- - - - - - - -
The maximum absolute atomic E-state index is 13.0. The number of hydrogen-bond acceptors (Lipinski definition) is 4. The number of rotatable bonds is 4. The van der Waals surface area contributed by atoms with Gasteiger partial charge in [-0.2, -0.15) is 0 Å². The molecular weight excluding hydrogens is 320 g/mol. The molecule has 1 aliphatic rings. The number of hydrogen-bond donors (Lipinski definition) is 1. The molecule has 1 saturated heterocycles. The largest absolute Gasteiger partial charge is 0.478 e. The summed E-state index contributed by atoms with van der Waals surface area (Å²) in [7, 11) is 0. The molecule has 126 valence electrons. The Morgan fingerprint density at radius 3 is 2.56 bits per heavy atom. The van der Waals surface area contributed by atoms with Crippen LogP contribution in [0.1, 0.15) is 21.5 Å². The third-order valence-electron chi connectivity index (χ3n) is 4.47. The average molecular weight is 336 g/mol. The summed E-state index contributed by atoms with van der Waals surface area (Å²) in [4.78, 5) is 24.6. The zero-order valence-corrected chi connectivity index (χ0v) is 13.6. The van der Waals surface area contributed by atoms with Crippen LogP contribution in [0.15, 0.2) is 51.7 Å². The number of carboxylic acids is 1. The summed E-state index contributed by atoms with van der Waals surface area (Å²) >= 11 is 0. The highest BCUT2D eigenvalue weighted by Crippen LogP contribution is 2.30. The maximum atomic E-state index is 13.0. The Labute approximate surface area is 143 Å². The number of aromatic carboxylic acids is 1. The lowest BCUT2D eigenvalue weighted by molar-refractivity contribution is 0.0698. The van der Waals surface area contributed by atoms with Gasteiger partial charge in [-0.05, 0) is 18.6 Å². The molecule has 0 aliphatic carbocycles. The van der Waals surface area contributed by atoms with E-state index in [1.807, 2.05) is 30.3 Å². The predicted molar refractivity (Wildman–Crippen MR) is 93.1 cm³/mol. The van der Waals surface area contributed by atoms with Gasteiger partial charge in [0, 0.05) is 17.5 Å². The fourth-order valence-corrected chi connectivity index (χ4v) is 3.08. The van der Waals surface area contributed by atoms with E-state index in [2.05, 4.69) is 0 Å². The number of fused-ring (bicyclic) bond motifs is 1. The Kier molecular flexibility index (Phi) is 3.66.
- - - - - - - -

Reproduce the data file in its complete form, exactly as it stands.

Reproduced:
The maximum absolute atomic E-state index is 13.0. The number of hydrogen-bond acceptors (Lipinski definition) is 4. The number of rotatable bonds is 4. The van der Waals surface area contributed by atoms with Gasteiger partial charge in [-0.2, -0.15) is 0 Å². The molecular weight excluding hydrogens is 320 g/mol. The molecule has 1 aliphatic rings. The number of hydrogen-bond donors (Lipinski definition) is 1. The molecule has 1 saturated heterocycles. The largest absolute Gasteiger partial charge is 0.478 e. The summed E-state index contributed by atoms with van der Waals surface area (Å²) in [7, 11) is 0. The molecule has 126 valence electrons. The Morgan fingerprint density at radius 3 is 2.56 bits per heavy atom. The van der Waals surface area contributed by atoms with Crippen LogP contribution in [0.1, 0.15) is 21.5 Å². The third-order valence-electron chi connectivity index (χ3n) is 4.47. The average molecular weight is 336 g/mol. The summed E-state index contributed by atoms with van der Waals surface area (Å²) in [4.78, 5) is 24.6. The zero-order valence-corrected chi connectivity index (χ0v) is 13.6. The van der Waals surface area contributed by atoms with Crippen LogP contribution in [0.15, 0.2) is 51.7 Å². The number of carboxylic acids is 1. The summed E-state index contributed by atoms with van der Waals surface area (Å²) >= 11 is 0. The highest BCUT2D eigenvalue weighted by Crippen LogP contribution is 2.30. The maximum atomic E-state index is 13.0. The Labute approximate surface area is 143 Å². The number of aromatic carboxylic acids is 1. The lowest BCUT2D eigenvalue weighted by molar-refractivity contribution is 0.0698. The van der Waals surface area contributed by atoms with Gasteiger partial charge in [-0.05, 0) is 18.6 Å². The molecule has 0 aliphatic carbocycles. The van der Waals surface area contributed by atoms with E-state index in [1.807, 2.05) is 30.3 Å². The predicted molar refractivity (Wildman–Crippen MR) is 93.1 cm³/mol. The van der Waals surface area contributed by atoms with Gasteiger partial charge in [0, 0.05) is 17.5 Å². The fourth-order valence-corrected chi connectivity index (χ4v) is 3.08. The van der Waals surface area contributed by atoms with E-state index in [2.05, 4.69) is 0 Å². The number of fused-ring (bicyclic) bond motifs is 1. The Kier molecular flexibility index (Phi) is 3.66.